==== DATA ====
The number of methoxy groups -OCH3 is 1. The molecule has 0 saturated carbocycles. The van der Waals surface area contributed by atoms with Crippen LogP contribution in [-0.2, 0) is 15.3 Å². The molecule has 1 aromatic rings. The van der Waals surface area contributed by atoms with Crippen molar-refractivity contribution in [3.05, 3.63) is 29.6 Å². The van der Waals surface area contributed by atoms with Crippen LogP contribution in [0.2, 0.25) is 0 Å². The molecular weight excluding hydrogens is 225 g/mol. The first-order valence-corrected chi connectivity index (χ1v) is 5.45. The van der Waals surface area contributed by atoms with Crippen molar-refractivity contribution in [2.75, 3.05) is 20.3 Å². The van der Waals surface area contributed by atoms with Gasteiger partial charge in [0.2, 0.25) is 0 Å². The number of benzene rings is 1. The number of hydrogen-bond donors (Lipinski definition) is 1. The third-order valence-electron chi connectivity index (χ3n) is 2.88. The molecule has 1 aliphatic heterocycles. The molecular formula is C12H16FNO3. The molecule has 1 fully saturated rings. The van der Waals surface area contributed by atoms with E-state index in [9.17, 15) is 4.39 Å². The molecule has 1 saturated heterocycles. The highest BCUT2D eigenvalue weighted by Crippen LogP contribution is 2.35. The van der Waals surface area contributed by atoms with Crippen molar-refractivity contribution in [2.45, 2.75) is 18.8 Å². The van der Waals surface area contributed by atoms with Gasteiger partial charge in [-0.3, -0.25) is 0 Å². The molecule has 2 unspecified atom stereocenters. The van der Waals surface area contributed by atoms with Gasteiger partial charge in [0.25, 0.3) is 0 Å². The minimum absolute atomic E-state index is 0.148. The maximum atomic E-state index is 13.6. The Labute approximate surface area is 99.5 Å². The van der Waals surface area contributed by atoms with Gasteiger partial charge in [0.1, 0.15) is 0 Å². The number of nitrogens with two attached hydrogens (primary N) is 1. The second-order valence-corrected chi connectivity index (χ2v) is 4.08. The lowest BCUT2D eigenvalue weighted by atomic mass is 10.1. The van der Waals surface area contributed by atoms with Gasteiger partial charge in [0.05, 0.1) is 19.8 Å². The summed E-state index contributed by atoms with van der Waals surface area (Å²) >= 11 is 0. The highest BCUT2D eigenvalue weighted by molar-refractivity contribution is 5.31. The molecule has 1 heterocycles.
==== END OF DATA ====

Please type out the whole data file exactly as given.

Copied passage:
The number of methoxy groups -OCH3 is 1. The molecule has 0 saturated carbocycles. The van der Waals surface area contributed by atoms with Crippen LogP contribution in [-0.2, 0) is 15.3 Å². The molecule has 1 aromatic rings. The van der Waals surface area contributed by atoms with Crippen molar-refractivity contribution in [3.05, 3.63) is 29.6 Å². The van der Waals surface area contributed by atoms with Crippen LogP contribution in [0.2, 0.25) is 0 Å². The molecular weight excluding hydrogens is 225 g/mol. The first-order valence-corrected chi connectivity index (χ1v) is 5.45. The van der Waals surface area contributed by atoms with Crippen molar-refractivity contribution in [2.75, 3.05) is 20.3 Å². The van der Waals surface area contributed by atoms with Gasteiger partial charge in [0.2, 0.25) is 0 Å². The number of benzene rings is 1. The number of hydrogen-bond donors (Lipinski definition) is 1. The third-order valence-electron chi connectivity index (χ3n) is 2.88. The molecule has 1 aliphatic heterocycles. The molecular formula is C12H16FNO3. The molecule has 1 fully saturated rings. The van der Waals surface area contributed by atoms with E-state index in [9.17, 15) is 4.39 Å². The molecule has 1 saturated heterocycles. The highest BCUT2D eigenvalue weighted by Crippen LogP contribution is 2.35. The van der Waals surface area contributed by atoms with Crippen molar-refractivity contribution in [2.45, 2.75) is 18.8 Å². The van der Waals surface area contributed by atoms with Gasteiger partial charge in [-0.3, -0.25) is 0 Å². The molecule has 2 unspecified atom stereocenters. The van der Waals surface area contributed by atoms with Gasteiger partial charge in [0.25, 0.3) is 0 Å². The minimum absolute atomic E-state index is 0.148. The maximum atomic E-state index is 13.6. The Labute approximate surface area is 99.5 Å². The van der Waals surface area contributed by atoms with Gasteiger partial charge in [0.1, 0.15) is 0 Å². The number of nitrogens with two attached hydrogens (primary N) is 1. The second-order valence-corrected chi connectivity index (χ2v) is 4.08. The lowest BCUT2D eigenvalue weighted by atomic mass is 10.1. The van der Waals surface area contributed by atoms with Gasteiger partial charge in [0.05, 0.1) is 19.8 Å². The summed E-state index contributed by atoms with van der Waals surface area (Å²) >= 11 is 0. The highest BCUT2D eigenvalue weighted by molar-refractivity contribution is 5.31. The molecule has 1 heterocycles.